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RELEVANCE

Global fossil fuels supplies dwindling


SUSTAINABILITY

Fast-growing, easily utilised marine algae which fix carbon dioxide


BIOTECHNOLOGY

Oil production from cultivated micro-organisms


BIOFUEL

Energy readily convertible from marine plants

Reaching rural stakeholders

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Engaging with the community: visit to the the Outer Hebrides in September

As Stakeholder liaison facilitator, Ian Macfarlane regularly meets community groups in Scotland and in Ireland.  Most recently he has presented BioMara to the Loughs Agency, a cross-border organisation based in Derry/Londonderry, the Enterprise Board of County Sligo and Donegal Council members and officials.

On 3rd September Ian and several members of the BioMara scientific team visited the Western Isles of Scotland.  A morning meeting introducing BioMara to Comhairle nan EileanSiar (CnES - Western Isles Council) was attended by BioMara’s Scientific Director, Michele Stanley, Grant Allan from the Fraser of Allander Institute in the Economics Department of Strathclyde University, and Ian Macfarlane.
The meeting was hosted in the Council Chamber and was attended by both council members and officials.  The BioMara designated links to CnES are Councillor Annie MacDonald, Vice Chair of the Sustainable Development Committee and Mr Ruairi MacIver, Projects Manager for Renewable Energy, who were both present. 

Following the formal presentations and a question and answer session, the Council hosted a lunch during which BioMara participants including the morning’s speakers, and Prof. Kim Swales (Fraser of Allander Institute in the Economics Department of Strathclyde University), Prof. Neil Hewitt (Director of the Centre for Sustainable Technologies  in the University of Ulster) and Dr. Paul MacArtain (Project Manager in the Centre for Renewable Energy at Dundalk Institute of Technology in County Louth) engaged in vigorous debate about the economics and practical application of emerging techniques from BioMara in the Western Isles.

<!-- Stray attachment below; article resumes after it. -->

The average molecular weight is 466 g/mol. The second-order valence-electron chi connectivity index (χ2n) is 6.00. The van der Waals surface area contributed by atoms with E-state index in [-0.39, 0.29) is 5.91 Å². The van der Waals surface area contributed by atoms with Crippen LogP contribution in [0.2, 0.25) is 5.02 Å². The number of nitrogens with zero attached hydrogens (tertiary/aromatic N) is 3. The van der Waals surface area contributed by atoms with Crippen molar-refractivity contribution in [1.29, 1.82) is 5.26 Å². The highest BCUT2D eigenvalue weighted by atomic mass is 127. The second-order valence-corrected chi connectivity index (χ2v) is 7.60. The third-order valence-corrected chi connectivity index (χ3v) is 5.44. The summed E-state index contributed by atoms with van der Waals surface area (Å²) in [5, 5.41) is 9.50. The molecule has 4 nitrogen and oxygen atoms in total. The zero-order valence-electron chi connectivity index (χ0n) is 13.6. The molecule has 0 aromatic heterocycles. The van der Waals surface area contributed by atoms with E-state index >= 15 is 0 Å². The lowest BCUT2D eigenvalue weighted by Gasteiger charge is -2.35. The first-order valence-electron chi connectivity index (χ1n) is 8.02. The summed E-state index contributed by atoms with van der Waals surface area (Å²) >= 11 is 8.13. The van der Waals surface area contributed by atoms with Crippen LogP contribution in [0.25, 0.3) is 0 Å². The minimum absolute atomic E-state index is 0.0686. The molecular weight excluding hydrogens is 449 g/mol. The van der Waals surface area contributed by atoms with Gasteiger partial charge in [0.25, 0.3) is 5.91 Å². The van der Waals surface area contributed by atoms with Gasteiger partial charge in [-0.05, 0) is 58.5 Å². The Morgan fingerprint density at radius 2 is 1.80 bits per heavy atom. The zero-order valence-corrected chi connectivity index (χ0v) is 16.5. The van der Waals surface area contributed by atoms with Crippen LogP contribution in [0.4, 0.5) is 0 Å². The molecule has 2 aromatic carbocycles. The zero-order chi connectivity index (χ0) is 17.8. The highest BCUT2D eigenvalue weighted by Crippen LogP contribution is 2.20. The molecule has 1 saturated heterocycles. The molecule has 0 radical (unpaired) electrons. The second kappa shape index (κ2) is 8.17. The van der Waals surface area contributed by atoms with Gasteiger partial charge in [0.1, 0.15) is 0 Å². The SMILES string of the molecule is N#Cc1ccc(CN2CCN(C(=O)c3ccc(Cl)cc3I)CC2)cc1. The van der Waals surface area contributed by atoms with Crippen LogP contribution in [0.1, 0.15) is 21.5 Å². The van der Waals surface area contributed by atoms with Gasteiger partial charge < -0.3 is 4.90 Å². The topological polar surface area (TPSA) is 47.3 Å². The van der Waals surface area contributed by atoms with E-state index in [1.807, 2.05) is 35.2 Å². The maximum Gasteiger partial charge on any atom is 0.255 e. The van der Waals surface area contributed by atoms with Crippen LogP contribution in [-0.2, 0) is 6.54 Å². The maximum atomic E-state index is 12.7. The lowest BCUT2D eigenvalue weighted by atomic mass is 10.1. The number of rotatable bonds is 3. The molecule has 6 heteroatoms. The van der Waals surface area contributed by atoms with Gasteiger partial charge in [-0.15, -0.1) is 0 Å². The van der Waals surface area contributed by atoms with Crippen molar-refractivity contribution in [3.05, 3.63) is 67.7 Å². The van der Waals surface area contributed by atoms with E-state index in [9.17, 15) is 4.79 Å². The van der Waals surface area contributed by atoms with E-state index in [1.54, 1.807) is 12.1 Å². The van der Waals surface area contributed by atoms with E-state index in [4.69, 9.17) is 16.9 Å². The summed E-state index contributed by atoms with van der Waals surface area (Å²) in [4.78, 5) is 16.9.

An open meeting was held in the afternoon to present BioMara to the public, and was hosted by Lews Castle College UHI, a partner with SAMS in the UHI partnership of colleges, learning and research centres.  Given that it was a very warm and sunny Friday afternoon, the session was well attended, both ‘in the flesh’ and by video link, by over 30 participants and two camera crews.  Dr Stanley introduced BioMara to the audience, Prof. Hewitt followed with some thoughts on the economics of seaweed use for fuel and Dr MacArtain spoke about anaerobic digestion and biogas production. 

Following the formal presentations and some informal discussion over tea and coffee, Prof. Frank Rennie, Professor of Sustainable Rural Development at Lews Castle College, facilitated a question and answer session in which visitors and many of the audience exchanged views and sought to define opportunities for applying BioMara outcomes in the Outer Hebrides.

There was just time, before the BioMara team departed Stornoway, for several of them to pay a visit to the Western Isles Integrated Waste Management Facility at Creed Development Park on the edge of Stornoway where Donnie Macmillan, the plant manager, explained its operation.  The plant incorporates mechanical screening, anaerobic digestion and in-vessel composting to produce a soil conditioner and biogas.  It was the first UK plant to incorporate anaerobic digestion of source-separated biowaste on a commercial scale using Linde dry-digestion technology.  The biogas produced is used to generate electrical power for export to the local network whilst the solid digestate is matured to produce a high-quality compost.

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EU

BioMara is supported by the INTERREG IVA Programme managed by the Special EU Programmes Body.

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